...fifteen minute long podcast its way too ridiculous. And the more I listen to podcast, the more I'm thinking, man, intro should be next to nothing, just the tone, just the note to remind me that I'm on the right feed or whatever. But aside from that, the INTRO, it doesn't need to be that long. That said, this was the very first intro I put together for my podcast when it was called bipolars style. Give a listen to this real quick. You don't understand. I could class, I could have been a contemner, I could have been somebody. Dude, if it's going to be that kind of part, I won't think my thinking about Johnny. So it's pretty cool, right. It's kind of conveys the sense of chaos and fun I'd like to try to have on the show. Maybe if that was the theme song, then people would hear the type of show I was trying to make. Anyway, it's still it's just too long. It's too fucking long. So then, and I lived prior down right next to skid row and downtown Los Angeles, and then I had moved up to a section of San Francisco called the tenderloin, which is equally crazy, and I've always had this dystopic view of how life was anyway. And one of my favorite films is called Brazil by Terry Gilliam and the Intro Song from Brazil was always fascinated to me when it's juxtaposed against the fucked up living conditions on the streets right. So I went in and just whipped together a much shorter kind of intro that sounded kind of weird and distopic. I don't know if people understood it that way, but that's how I meant it, and it sounded like this. Welcome back to bipolar style, the podcast for bipolar people and those who love them. Join US online at by polar stylecom and now use your host, Johnny emotion. So there's a lot going on there. Obviously you can't use unlicensed, copyrighted music in any official capacity. So yeah, that's kind of a strike there. I knew that when I was putting it together, so it didn't really matter, but don't copy my example. In that case. The upside though, or what I thought did work if I had used original music, was the voice I bought from fiver, so that Gal's voice. got that off of fiver and I think it costs me like, I don't know, Fifty Bucks and I gave her like a twenty five tip or something like that, and she read a whole bunch of lines. I have a whole bunch of her talking like that, because you sounded kind of like, well, not me. Sounds like a female's voice and kind of upbeat and pleasant and something that might entice you to stay and listen to a podcast if you heard that voice right. It also, I think, represented my official commitment to using that nickname John Emotions, like that stage named John Emotions. And Yeah, so that was that again. You know, eventually I'm like, Ah Shit, I can't use license music if I want this to grow, because I might get kicked off the platform for one or might get this podcast episode muted or whatever. I did think I had two good experience dance with fiver. So I went back to fiver and just looked for somebody to do a fullblown podcast introduction or intro or whatever. Not sure what I looked up, but you know, I literally look at and listen to probably a hundred different five accounts trying to find something that I don't know fit the mood I was going for or the vibe or something, and then something just stood out. So, while this wasn't the first kind of sound I was looking for, it really jumped out at me. It was...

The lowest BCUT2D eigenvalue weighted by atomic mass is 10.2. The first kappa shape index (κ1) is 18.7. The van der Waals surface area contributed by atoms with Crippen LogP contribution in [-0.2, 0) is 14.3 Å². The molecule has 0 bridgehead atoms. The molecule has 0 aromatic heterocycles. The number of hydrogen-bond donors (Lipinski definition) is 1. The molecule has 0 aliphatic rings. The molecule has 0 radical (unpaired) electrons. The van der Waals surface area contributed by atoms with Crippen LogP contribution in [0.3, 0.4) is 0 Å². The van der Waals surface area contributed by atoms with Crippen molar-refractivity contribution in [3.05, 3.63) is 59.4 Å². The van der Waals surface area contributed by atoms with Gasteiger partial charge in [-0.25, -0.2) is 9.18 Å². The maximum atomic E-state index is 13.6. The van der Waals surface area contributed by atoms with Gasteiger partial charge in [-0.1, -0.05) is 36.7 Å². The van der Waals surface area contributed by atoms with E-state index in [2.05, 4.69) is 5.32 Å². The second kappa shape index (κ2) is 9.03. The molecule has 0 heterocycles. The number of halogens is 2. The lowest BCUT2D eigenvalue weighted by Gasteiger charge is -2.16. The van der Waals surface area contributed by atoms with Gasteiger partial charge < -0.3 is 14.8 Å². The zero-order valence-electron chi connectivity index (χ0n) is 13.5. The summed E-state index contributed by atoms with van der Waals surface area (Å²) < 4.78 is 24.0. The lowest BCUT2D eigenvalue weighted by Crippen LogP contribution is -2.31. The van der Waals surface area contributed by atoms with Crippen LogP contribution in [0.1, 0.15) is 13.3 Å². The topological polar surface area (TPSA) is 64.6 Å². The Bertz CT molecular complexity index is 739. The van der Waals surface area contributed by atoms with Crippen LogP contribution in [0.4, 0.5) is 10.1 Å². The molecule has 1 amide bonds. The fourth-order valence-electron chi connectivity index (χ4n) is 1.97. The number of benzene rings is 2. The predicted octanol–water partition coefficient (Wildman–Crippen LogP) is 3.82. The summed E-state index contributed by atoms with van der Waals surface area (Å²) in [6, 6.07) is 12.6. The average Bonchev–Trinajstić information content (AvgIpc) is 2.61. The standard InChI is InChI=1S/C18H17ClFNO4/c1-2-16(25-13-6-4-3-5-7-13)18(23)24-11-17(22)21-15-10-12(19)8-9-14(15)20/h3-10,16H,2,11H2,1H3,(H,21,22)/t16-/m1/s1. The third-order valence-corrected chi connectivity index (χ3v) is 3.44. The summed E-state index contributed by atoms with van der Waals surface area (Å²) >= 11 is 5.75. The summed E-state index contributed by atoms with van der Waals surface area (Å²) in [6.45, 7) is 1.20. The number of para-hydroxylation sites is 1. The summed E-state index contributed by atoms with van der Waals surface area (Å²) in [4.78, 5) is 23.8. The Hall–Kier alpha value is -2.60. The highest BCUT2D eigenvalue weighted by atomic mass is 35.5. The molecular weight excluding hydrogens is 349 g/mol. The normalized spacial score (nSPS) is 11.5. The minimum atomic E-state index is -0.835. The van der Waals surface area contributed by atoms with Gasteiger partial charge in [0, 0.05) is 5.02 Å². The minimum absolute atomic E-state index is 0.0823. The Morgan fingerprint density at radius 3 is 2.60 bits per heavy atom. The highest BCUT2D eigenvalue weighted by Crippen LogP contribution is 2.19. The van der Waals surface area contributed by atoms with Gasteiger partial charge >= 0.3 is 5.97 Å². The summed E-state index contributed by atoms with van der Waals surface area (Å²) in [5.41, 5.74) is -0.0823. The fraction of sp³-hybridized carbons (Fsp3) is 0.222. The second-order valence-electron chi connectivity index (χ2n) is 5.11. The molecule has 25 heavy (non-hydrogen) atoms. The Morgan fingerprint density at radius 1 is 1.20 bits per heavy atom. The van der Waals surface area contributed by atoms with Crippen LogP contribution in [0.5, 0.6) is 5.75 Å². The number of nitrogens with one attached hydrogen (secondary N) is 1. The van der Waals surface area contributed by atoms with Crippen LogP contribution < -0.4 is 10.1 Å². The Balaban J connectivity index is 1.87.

...by a provider on a fiver called you STA, and I think he lives up in the Nordic countries or something like that. Kind of a Swedish name, Jooste your Sta. Anyway, this, if this were star wars, this next intro would be the original episode for straight on Storm Trooper version all that. It's only now it's online Bible. This stylecom emotions with Bible style. That's a classic right. So, anyway, it really good and I loved it. I started to have a kind of an identity crisis with the show idea because of the name bipolar style. I originally called it bipolar style because I don't like the word disorder, because there is no baseline order for the quote unquote unbalanced chemicals. In your mind, there is no standard with the chemicals something like. It's not actually this order. It's more of a yes style. So I like the style part. However, it turns out people don't like sharing things when you use the word bipolar. Not Ironically. It's okay to say the weather's bipolar, Haha, funny memes and share all that shit, but if you're actually talking about bipolar disorder, people don't like to share that. So I started toying around with other interesting names. That would means sword of the same thing, but they also were sort of the same thing. So this first one was just me kind of riffing off the Jackass intro and I was starting to call the show manic episodes. I'm John with a bipolar style and these are the manic episodes. Yeah, so that one makes me cringe a little bit now. However, it does capture a lot of the right ideas. So I had modified the name of the PODCAST and I changed it up in the you know, Seo settings and all that, the description for the show at the platform, and I was trying to move away from the word bipolar right and I kept it nice and short and I was also using original music and I just didn't like the way I just come on there and was started off cold with I'm John, like who gives a fuck, shut up, sit down. But clearly I was having issues with the production of the show, not the production as much as the direction of the show. Now, by this point I had moved to Louisiana and I thought it might be a good idea to try to find a cohost, which was utter disaster. And Strangely, the intro for that period kind of sounds like a cluster fuck to it's a little bit of the original stormtrooper kind of intro mixed with a little bit of the another heavy thing from ray and it just blas all together and it kind of sounded like this, it's our Yad and now it's online at bi color soundcom. All right. So I kind of had to cut that one short because the announcer then announces the cohost name and we had a pretty bad falling out and I don't speak that person's name now. But anyway, you could tell by the intro like as just a message. Just look, let's blend all the shit together and one thing, which it's not usually a good idea, hmm, but I tried to make it work, at least in my hypomanic state of mind, I guess, anyway. So I really liked another heavy thing, rays music. Oh by the way, ray also played the music for the thing with hey you guys. So basically that was re playing guitar that was read a Morano doing...